War Without Humans: From Liberal War to the Constitution of Global Imperial Sovereignty
Creators:Duvall, Raymond "Bud"
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Publisher:Ohio State University. Mershon Center for International Security Studies
Series/Report no.:Mershon Center for International Security Studies. Critical Research in International Politics Series.
Military security policy is in flux, and the changes exhibit a seeming paradox. On the one hand, component of the nuclear weapons arsenal of the United States -- the bedrock of deterrent stability for decades -- are falling into disrepair, as if international war were becoming obsolete. On the other hand, and at precisely the same time, we learn almost weekly of U.S. drone-borne missile attacks, expressive of what President Obama characterizes as a war that will be prosecuted for the long term and what some analysts describe as the new normal of perpetual war. It is apparent that how foreign policy makers and military strategists think about, imagine and prepare for war is changing notably.Duvall will address the newly emerging conceptualization of war. He asks how this emerging image -- which he calls war without humans, in which humans are largely removed from direct participation on the battlefield through the use of drones, battlefield robotics, cyber warfare, and the weaponization of orbital space -- affects the constitutive foundation of the nation-state system, the principle of territorial state sovereignty. The book he is writing shows that war without humans becomes a dominant conception -- and practice--of war, it erodes the fundamental principle of territorally sovereign state and the nation-state system that that principle sustains.In place of territorial state sovereignty, this conception bolsters the development of a distinct structure of global authority -- a globally centralized, but de-territoralized, imperial form that I call empire of the future. The ultimate paradox then is that far from replacing sovereign power, war without humans gives risk to a potentially more sinister form of sovereign power.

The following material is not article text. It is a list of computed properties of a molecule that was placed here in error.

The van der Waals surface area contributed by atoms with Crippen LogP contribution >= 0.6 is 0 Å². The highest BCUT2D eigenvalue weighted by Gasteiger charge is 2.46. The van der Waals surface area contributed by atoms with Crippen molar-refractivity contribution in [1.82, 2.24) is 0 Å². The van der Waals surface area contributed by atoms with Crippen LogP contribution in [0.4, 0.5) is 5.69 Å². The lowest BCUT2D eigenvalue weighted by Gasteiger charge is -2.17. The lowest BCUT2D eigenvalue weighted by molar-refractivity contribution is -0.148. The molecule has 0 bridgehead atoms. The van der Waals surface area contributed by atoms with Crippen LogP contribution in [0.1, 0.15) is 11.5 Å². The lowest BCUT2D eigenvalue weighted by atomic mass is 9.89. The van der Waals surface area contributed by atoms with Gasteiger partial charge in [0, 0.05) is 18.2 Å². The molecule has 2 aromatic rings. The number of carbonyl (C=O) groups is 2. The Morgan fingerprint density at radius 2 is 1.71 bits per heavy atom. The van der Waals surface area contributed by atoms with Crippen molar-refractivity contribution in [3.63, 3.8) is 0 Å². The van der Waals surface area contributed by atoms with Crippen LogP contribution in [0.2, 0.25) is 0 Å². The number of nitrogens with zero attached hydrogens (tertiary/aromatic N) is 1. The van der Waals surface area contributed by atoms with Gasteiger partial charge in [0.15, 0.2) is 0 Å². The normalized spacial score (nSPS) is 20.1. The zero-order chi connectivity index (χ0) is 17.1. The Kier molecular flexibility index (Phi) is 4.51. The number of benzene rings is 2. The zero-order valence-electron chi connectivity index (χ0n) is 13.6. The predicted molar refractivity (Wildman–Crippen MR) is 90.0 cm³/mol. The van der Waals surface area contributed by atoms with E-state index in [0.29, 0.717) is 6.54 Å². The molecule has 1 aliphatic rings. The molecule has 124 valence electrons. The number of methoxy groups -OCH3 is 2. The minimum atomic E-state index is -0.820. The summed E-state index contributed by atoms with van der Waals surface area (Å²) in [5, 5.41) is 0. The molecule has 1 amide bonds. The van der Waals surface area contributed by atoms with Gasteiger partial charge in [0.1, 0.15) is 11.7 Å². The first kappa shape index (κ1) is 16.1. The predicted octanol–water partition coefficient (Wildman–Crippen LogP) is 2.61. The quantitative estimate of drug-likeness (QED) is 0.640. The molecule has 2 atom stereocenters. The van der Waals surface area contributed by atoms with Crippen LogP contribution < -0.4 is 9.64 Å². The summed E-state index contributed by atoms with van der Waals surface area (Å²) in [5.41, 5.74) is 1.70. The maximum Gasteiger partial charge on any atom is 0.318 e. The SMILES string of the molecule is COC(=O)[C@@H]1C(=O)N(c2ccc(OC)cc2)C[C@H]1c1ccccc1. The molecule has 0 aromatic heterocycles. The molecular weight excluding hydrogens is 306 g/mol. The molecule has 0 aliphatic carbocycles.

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Ohio State University. Mershon Center for International Security Studies
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